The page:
The group says it has lined up Democratic state lawmakers in five more states — Arizona, Mississippi, Tennessee, Virginia and Wisconsin — to introduce bills next year to guarantee the right to contraception.
“Last year, 195 House Republicans tried to get away with opposing the right to contraception by voting against a simple bill,” said Dana Singiser, the group’s senior adviser. “Nevada demonstrates that some of your colleagues at the state level recognize that supporting the right to contraception is policy and a political no-brainer.”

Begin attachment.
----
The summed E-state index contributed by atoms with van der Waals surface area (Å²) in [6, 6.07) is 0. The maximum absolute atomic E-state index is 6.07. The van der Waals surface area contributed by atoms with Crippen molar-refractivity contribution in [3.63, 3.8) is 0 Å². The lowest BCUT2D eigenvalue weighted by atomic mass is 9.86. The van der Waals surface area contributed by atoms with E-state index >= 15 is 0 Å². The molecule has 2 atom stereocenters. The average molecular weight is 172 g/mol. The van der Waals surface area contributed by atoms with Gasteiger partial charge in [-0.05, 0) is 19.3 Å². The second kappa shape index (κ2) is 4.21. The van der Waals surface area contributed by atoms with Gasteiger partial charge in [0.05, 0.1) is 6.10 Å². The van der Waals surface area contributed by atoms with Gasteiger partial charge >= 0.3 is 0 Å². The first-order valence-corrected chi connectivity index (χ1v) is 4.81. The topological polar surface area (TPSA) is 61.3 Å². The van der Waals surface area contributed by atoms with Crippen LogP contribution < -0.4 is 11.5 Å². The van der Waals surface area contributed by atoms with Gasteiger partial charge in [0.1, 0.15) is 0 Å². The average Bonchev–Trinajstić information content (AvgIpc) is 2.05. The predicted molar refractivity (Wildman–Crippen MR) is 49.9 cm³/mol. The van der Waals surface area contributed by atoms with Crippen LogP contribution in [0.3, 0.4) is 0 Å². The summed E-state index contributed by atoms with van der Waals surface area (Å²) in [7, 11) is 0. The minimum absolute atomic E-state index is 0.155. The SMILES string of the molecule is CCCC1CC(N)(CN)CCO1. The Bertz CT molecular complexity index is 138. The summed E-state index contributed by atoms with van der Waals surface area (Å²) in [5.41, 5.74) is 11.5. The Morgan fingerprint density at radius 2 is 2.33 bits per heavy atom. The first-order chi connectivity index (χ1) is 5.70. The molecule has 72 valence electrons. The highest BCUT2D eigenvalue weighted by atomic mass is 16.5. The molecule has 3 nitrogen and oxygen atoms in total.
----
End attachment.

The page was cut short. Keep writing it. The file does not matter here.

In Washington, there’s a ready explanation why so many Republicans voted against the House bill: Susan B. Anthony Pro-Life America, an anti-abortion group, decided to include voting on its scorecard for lawmakers.
The organization ridiculed the measure as the “Planned Parenthood Payments Act” and said it would “trampling on conscience rights” in states that allow healthcare providers or pharmacists to refuse to provide birth control. The group claimed that the bill’s definition of contraceptives—“any drug, device, or biological product intended for use in the prevention of pregnancy”—was too broad and could be interpreted to include abortion pills.
“If you’re a Republican, you want to be seen as pro-life, and the Susan B. Anthony caucus helps define who is pro-life,” said Feehery, the Republican strategist, adding: “I think most Republicans would prefer to side with Susan B. Anthony than to side with Planned Parenthood.”